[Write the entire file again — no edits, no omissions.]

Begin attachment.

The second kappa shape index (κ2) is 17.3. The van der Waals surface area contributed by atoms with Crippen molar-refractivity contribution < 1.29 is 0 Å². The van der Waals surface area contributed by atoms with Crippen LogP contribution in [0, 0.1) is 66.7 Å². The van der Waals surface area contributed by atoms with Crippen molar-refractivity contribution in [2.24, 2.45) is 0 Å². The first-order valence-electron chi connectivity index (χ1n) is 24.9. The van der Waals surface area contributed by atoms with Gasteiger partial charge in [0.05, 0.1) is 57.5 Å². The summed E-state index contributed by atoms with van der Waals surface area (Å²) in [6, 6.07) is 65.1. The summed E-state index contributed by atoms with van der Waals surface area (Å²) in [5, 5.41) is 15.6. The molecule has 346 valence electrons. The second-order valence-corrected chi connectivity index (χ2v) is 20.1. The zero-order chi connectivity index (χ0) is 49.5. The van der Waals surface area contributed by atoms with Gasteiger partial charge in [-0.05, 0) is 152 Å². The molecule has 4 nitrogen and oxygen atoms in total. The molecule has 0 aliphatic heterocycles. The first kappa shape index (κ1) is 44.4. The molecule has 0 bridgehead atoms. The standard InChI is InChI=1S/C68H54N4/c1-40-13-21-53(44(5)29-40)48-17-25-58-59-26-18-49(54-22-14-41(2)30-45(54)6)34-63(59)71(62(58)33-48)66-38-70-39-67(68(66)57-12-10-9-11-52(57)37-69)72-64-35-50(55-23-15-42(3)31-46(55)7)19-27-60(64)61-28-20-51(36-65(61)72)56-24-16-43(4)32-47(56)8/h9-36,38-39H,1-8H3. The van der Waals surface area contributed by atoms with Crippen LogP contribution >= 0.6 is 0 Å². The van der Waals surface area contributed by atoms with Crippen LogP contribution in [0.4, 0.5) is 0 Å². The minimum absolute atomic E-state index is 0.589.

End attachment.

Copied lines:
The second kappa shape index (κ2) is 17.3. The van der Waals surface area contributed by atoms with Crippen molar-refractivity contribution < 1.29 is 0 Å². The van der Waals surface area contributed by atoms with Crippen LogP contribution in [0, 0.1) is 66.7 Å². The van der Waals surface area contributed by atoms with Crippen molar-refractivity contribution in [2.24, 2.45) is 0 Å². The first-order valence-electron chi connectivity index (χ1n) is 24.9. The van der Waals surface area contributed by atoms with Gasteiger partial charge in [0.05, 0.1) is 57.5 Å². The summed E-state index contributed by atoms with van der Waals surface area (Å²) in [6, 6.07) is 65.1. The summed E-state index contributed by atoms with van der Waals surface area (Å²) in [5, 5.41) is 15.6. The molecule has 346 valence electrons. The second-order valence-corrected chi connectivity index (χ2v) is 20.1. The zero-order chi connectivity index (χ0) is 49.5. The van der Waals surface area contributed by atoms with Gasteiger partial charge in [-0.05, 0) is 152 Å². The molecule has 4 nitrogen and oxygen atoms in total. The molecule has 0 aliphatic heterocycles. The first kappa shape index (κ1) is 44.4. The molecule has 0 bridgehead atoms. The standard InChI is InChI=1S/C68H54N4/c1-40-13-21-53(44(5)29-40)48-17-25-58-59-26-18-49(54-22-14-41(2)30-45(54)6)34-63(59)71(62(58)33-48)66-38-70-39-67(68(66)57-12-10-9-11-52(57)37-69)72-64-35-50(55-23-15-42(3)31-46(55)7)19-27-60(64)61-28-20-51(36-65(61)72)56-24-16-43(4)32-47(56)8/h9-36,38-39H,1-8H3. The van der Waals surface area contributed by atoms with Crippen LogP contribution >= 0.6 is 0 Å². The van der Waals surface area contributed by atoms with Crippen LogP contribution in [0.4, 0.5) is 0 Å². The minimum absolute atomic E-state index is 0.589.